The economy must serve people, not the other way around. Work is more than a way to make a living; it is a form of continuing participation in the created order. The basic rights of workers should be respected – the right to productive work, to decent and fair wages, to the organization and joining of unions, to private property, and to economic initiative. At the same time, concern must be exercised to avoid excessive inequality of wealth which can threaten the overall stability of the social order.
Care for the earth is a requirement of Christian practice, and one clearly and strongly spelled out in the Hebrew scriptures. We are called to protect all forms of life and the ecosystem itself. This environmental challenge has fundamental moral and ethical dimensions that cannot be ignored, and which include fostering conservation, reducing pollution, and engaging in sustainable practices that balance human need with environmental concern.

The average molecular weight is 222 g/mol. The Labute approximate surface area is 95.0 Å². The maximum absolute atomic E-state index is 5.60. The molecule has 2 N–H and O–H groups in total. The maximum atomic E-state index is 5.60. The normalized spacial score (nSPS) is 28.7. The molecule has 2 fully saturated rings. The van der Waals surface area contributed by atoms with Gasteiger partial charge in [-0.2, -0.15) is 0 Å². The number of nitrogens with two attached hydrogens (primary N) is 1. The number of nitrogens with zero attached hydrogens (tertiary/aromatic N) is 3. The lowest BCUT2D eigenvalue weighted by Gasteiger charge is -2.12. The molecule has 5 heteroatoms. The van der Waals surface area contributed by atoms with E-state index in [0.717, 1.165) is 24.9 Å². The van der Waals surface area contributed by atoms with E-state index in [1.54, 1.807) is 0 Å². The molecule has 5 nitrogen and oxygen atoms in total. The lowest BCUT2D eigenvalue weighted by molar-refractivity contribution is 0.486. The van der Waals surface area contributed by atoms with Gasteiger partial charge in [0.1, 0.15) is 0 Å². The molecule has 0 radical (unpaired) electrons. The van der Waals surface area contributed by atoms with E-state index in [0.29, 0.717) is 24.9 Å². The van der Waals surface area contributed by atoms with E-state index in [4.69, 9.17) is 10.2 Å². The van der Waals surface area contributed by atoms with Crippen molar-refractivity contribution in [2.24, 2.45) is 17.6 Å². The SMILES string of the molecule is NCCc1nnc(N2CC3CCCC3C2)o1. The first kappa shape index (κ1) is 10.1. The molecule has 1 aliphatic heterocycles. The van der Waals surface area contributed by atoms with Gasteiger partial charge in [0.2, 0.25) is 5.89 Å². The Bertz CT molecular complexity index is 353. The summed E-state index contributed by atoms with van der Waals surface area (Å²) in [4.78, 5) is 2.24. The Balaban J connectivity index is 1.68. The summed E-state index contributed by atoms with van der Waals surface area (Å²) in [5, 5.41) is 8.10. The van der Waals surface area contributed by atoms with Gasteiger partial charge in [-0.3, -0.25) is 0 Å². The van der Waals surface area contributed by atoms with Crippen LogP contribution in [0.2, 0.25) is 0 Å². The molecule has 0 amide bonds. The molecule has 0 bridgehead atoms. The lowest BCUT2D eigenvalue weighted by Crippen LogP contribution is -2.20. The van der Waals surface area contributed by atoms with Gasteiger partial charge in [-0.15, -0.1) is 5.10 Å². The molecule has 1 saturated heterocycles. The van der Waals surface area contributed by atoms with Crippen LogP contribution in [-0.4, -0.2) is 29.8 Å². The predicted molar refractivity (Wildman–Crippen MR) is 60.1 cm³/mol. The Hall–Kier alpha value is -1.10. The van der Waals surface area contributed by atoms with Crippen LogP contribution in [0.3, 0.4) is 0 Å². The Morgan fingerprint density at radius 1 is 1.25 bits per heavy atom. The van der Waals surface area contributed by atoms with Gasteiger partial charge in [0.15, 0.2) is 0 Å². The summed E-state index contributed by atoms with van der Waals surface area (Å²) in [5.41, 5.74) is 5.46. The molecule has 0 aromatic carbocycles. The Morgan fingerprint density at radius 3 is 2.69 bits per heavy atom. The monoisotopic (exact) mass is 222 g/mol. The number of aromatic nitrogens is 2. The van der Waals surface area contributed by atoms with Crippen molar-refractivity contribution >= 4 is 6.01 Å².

Principles – Not Models
The Church has no models to present; models that are real and truly effective can only arise within the framework of different historical situations, through the efforts of all those who responsibly confront concrete problems in all their social, economic, political and cultural aspects, as these interact with one another. For such a task the Church offers her social teaching as an indispensable and ideal orientation …
– Pope John Paul II, Centesimus Annus
The above are principles and ideals, not specific models. Christian social teaching does not endorse political parties or specific philosophies or policies, and only comments on such in terms of their affirmation of human dignity. Individual Christians may be socialists, capitalists, or other, democrats or republicans, progressives or conservatives, but must refrain from suggesting that the Christian social vision itself requires a specific program, party, or policy.